Tuesday, November 20, 2007

Turkmenistan Opens Its Doors to Investors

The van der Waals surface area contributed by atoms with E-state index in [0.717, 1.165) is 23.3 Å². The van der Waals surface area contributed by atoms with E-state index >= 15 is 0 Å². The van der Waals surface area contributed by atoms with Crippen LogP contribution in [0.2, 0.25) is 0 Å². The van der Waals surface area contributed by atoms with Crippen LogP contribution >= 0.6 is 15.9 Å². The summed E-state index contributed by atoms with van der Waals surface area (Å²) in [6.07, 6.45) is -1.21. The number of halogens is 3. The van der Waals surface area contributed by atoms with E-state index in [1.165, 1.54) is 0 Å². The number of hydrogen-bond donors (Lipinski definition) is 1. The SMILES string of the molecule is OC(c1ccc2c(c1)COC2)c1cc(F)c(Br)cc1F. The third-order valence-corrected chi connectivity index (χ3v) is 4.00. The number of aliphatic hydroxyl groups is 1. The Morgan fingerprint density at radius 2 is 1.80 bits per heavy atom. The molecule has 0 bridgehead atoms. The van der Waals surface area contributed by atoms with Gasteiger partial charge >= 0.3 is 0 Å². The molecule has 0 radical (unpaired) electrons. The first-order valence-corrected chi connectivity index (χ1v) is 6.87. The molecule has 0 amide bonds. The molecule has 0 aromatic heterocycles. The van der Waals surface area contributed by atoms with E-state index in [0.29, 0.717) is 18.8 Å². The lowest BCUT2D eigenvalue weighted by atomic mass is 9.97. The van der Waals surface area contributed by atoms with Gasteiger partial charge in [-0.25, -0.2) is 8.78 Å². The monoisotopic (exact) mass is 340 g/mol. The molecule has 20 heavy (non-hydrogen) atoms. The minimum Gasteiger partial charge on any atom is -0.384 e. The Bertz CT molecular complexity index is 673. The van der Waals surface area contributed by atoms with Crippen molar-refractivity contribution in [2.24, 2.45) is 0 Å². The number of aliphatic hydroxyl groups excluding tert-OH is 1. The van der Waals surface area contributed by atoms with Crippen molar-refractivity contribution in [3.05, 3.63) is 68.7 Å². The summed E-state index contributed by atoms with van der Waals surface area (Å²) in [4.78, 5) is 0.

turkmenistanNovember 15, 2007 - Reuters by Marat Gurt - ASHGABAT, Turkmenistan -- Global energy policy makers joined the race for Turkmenistan's vast oil and gas reserves Wednesday as two days of intense diplomacy kicked off in the reclusive Caspian nation. U.S. Energy Secretary Sam Bodman, EU Energy Commissioner Andris Piebalgs and executives from BP, Chevron and Russian companies flocked to Ashgabat for an oil conference marking the end of Turkmenistan's self-imposed isolation. Russia buys most of the country's natural gas at below market prices but Turkmenistan's new reformist leader, Gurbanguly Berdymukhammedov, is keen to cooperate closer with the West to ease reliance on Russia's pipeline network. "Turkmenistan has great potential which must be realized," Steven Mann, U.S. Deputy Assistant Secretary for South Asian Affairs, said on the sidelines of the conference. "And in this respect the United States of course will always support it." Turkmenistan, isolated from the world first under Soviet rule and later during the 21-year reign of former President Saparmurat Niyazov, is keen to showcase its improving investment climate and fresh opportunities for global oil companies. "Turkmenistan's potential to enter global markets depends on the possibilities of our gas transport system," Turkmen Oil Minister Baimurad Khojamukhammedov said. Since Niyazov's death last December, the West, Russia and China have intensified contacts with Turkmenistan, which plans to more than triple its gas production by 2030 from this year's planned 70 billion to 80 billion cubic meters of gas. Berdymukhammedov has agreed to build a pipeline that would boost supplies to Russia while tentatively agreeing to a U.S.-backed plan for a trans-Caspian pipeline designed to ease Europe's dependence on Russian gas imports. Speaking at the conference, Gazprom deputy chairman Valery Golubev said negotiations with Turkmenistan on a new Russia-backed Caspian Gas Pipeline were going as planned. "The Caspian Sea Pipeline is expected to be built by 2011 which will help double supplies [from Turkmenistan]," he said. "This would be the shortest way for European consumers." Golubev added that Gazprom was looking into the possibility of building a gas plant in the Caspian Sea port of Turkmenbashi but did not elaborate. Khojamukhammedov also said that Turkmenistan would hold a tender this year to build a petrochemical plant with a processing capacity of three million tons of oil per year. He said both domestic and foreign companies would be welcome to take part in the tender. "We will call an international tender to build a petrochemical complex in the east of the country with processing capacity of three million tons of oil and three billion cubic meters of gas," he said.